(Part 2/Ideas/Using black and white)
Exercise – Using Black and White
I chose the word Building to do this exercise. At first I was going to use just a dry stone wall as I thought that would lend itself to the exercise. However, I thought that would be too simple so decided to do a scene with a building. This was my drawing of my house done with drawing pens.
I copied the image and reversed to colour to get the picture below. I then started to cut and stick the black sections on the white to show the light and dark parts of the picture.
Having re-read the instructions for the exercise I now realise the drawing has too much detail in it as I can’t possibly cut out enough of the opposite colour to completely remove all the ‘lines’.
However, I do now understand the principal being demonstrated by the exercise. I failed to realise that it is just block colour that is required in the initial drawing without any details. (Should have read the brief more carefully before I started!) Simplicity is required. The picture below shows how far I got with cutting and sticking.
Having gone slightly off on a tangent with this one, I decided to take it one step further. I don’t have any black paper at the moment but the obvious idea was to reconstruct the house as a collage using only black and white paper.
However, I have overcome this deficiency by doing the added exercise on the computer. Using only blocks of black and white I have used the original picture to create a purely monochrome edition of it. The principle is the same in that I created all the ‘bits’ separately in layers, then combined them in one finished picture.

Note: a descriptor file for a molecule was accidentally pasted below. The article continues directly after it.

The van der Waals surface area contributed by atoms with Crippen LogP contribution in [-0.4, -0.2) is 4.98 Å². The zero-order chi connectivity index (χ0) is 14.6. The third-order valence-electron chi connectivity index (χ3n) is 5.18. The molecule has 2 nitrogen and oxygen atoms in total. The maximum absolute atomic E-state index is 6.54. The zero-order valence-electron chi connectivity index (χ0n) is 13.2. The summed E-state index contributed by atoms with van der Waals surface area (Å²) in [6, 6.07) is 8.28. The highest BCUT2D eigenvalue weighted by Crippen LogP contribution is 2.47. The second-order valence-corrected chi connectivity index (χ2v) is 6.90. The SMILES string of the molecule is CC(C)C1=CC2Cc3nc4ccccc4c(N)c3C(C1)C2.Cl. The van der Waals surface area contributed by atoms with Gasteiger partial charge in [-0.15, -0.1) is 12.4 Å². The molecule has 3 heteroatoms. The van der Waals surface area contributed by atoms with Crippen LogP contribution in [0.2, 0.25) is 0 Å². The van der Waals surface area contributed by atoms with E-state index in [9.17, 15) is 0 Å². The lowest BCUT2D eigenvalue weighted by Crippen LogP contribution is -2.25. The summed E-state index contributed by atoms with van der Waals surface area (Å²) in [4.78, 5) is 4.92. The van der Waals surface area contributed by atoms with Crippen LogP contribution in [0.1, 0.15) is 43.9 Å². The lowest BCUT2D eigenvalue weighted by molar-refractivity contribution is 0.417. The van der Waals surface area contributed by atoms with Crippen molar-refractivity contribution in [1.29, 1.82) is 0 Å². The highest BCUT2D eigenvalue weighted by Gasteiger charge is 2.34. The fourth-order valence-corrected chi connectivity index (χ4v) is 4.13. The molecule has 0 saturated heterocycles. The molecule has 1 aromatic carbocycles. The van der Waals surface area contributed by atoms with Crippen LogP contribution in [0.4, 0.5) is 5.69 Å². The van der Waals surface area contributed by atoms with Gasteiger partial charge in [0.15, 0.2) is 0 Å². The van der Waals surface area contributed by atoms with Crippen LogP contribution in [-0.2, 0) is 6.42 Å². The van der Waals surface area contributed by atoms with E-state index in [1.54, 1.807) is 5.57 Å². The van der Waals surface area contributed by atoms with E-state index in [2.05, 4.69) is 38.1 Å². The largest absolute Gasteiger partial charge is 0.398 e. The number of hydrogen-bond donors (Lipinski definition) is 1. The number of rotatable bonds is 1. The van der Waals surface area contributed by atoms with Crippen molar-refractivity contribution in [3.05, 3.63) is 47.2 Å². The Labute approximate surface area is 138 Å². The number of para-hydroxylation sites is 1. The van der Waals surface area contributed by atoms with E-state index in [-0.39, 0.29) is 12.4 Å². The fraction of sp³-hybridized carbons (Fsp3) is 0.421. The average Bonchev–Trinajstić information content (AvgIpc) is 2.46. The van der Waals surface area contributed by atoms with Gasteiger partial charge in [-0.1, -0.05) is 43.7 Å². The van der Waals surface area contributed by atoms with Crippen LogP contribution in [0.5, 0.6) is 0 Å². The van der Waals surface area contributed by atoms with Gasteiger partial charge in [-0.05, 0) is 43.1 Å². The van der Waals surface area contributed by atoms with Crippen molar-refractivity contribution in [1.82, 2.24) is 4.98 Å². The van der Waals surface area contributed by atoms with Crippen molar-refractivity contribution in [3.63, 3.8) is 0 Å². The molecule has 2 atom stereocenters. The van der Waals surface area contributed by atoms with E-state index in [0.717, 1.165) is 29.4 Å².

The focus remains more or less the same on theses two pictures. The apparent very strong shadows take the eye from the corner of the wall in the foreground to the angular shape of the building.
The trees are more evident in the lowers example with the black sharply contrasting with the white behind it.
Compared to the original picture where the wall corner was very evident, the focus has shifted much more to the middleground.
It is block shapes of the final example everything more or less retains its importance.
This is the effect usually sought by logo designers. Their work is often black and white and very simple with each element having equal importance, as in the easily-recognised examples below.
The illustrations below are by Olimpia Zagnoli. She is quoted as saying,
“I like to work with graphical and clean illustrations with a retro feel. I like to play with shapes and lines and make them do a little dance before creating the final piece.” (100 Illustrators, Taschen, 2012, page 660)
What she describes here is exactly what we were asked to do for this exercise – cut out the bits then move them around until we were happy with them. Although she uses colour, the principle is the same and the simplicity of the design is at the essence.